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Report: Google Told EU About MSFT Browser Ballot Issue

The European Union yesterday imposed a €561 million fine on Microsoft for failing to offer the browser ballot screen it promised to ship with all versions of Windows. The ballot screen is a pop-up designed to give customers the ability to choose which browser they want to use to surf the web. Microsoft said last summer that that around 90 percent of computers received the BCS software as planned while 10 percent did not. But how did the EU find out about the blunder? According to latest reports, Google and Opera may have ratted Microsoft out.

The Verge cites a Financial Times report that says the tip-off came from Microsoft's competitors. The Financial Times cites anonymous sources in reporting Google and Opera were the ones that reported Microsoft for not abiding by the terms set following the European Commission's antitrust investigation into Microsoft's practices in the browser space. Additionally, these anonymous sources said that both companies helped the EU throughout the course of the investigation.

Microsoft's offering of the browser choice screen is the result of an 2009 antitrust investigation conducted by the Euorpean Union. Europe felt that bundling Internet Explorer with Windows was anti-competitive and argued that, because Windows is the most common operating system, it was unfair for Microsoft force all users to use IE without first informing them of their options. Opera was one of the original complainants so it makes sense that the company would be vocal if Microsoft wasn't holding up its end of the bargain. What's more, both Google and Opera have something to gain from every user seeing the browser ballot screen.

Microsoft said yesterday that it had no plans to appeal the fine and it was taking full responsibility for the mistake:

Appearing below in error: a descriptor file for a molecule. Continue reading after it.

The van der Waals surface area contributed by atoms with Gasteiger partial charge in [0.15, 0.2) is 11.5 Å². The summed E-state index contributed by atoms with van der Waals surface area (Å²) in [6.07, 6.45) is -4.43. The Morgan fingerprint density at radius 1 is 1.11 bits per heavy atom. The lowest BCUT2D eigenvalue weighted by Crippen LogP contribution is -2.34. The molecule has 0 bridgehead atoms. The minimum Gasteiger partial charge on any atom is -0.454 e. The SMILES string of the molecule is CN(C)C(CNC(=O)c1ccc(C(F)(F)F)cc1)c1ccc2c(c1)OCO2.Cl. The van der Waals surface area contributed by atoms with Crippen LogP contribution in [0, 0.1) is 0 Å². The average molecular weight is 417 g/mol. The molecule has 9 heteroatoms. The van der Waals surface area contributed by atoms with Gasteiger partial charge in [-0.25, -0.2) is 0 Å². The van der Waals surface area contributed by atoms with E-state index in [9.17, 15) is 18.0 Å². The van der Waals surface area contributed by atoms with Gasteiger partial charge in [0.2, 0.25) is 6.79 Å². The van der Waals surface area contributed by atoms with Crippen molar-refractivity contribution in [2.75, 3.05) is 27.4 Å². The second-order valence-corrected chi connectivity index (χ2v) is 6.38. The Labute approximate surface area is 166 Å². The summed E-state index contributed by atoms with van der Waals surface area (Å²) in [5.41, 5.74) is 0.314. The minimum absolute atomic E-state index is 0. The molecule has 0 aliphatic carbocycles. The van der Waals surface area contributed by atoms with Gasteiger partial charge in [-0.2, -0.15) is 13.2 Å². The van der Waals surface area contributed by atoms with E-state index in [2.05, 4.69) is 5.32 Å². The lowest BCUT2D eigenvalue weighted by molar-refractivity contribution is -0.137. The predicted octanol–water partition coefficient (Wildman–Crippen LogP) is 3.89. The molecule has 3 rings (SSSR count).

"We take full responsibility for the technical error that caused this problem and have apologized for it," Microsoft said in a statement released today. "We provided the Commission with a complete and candid assessment of the situation, and we have taken steps to strengthen our software development and other processes to help avoid this mistake – or anything similar – in the future."

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  • wannabepro
    Google. I am dissapoint.

    We hate crApple for stuff like this, do we need to add another company to the "Hated List"..
    Reply
  • scythe944
    The EU is stupid for this ruling to begin with. How difficult is it to download another browser and set it as default?
    Reply
  • Does Apple or Google's Android give you a choice......stupid ruling to begin with. Nuff said
    Reply
  • realibrad
    The EU knows what they are doing, if they didnt, then why is their economy doing so well?
    Reply
  • engrcat
    So based on this logic should Chromebooks be illegal?
    Reply
  • rahulkadukar
    This is plain stupid. Every single operating system needs a browser as one of its basic applications. Microsoft decided to bundle IE with it. Assume you don't have an internet connection and you still need to view some offline pages then you need a basic browser to help you.

    If you dont like the native browser then change it. Its not as if Microsoft is not allowing you to install Chrome, Firefox or whatever it is that you use.

    Reply
  • wannabepro
    realibradThe EU knows what they are doing, if they didnt, then why is their economy doing so well?Because they steal money from corporations to fund their retarded decisions.
    Reply
  • mugiebahar
    This is a bad day for everyone when stupid things like this happen. and to show my support for what MS has done for us I will by a WinPhone next time.
    Reply
  • john15v16
    ...I hear you all but, I think this is just the kind of tough medicine MS needs...they spent over a decade dominating the browser market and holding back the web with the worst browser ever (that just won't die already!)...they killed any attempt to deter their desktop dominance (remember netscapes loud cloud spinoff)...maybe a chain of misfires and failures may make them rethink their slow-to-innovate-stifle-competition strategy...
    Reply
  • blazorthon
    realibradThe EU knows what they are doing, if they didnt, then why is their economy doing so well?
    I'm not sure if you're very subtly mocking them since most of the EU is either failing or has failed or if you're failing to acknowledge that.
    Reply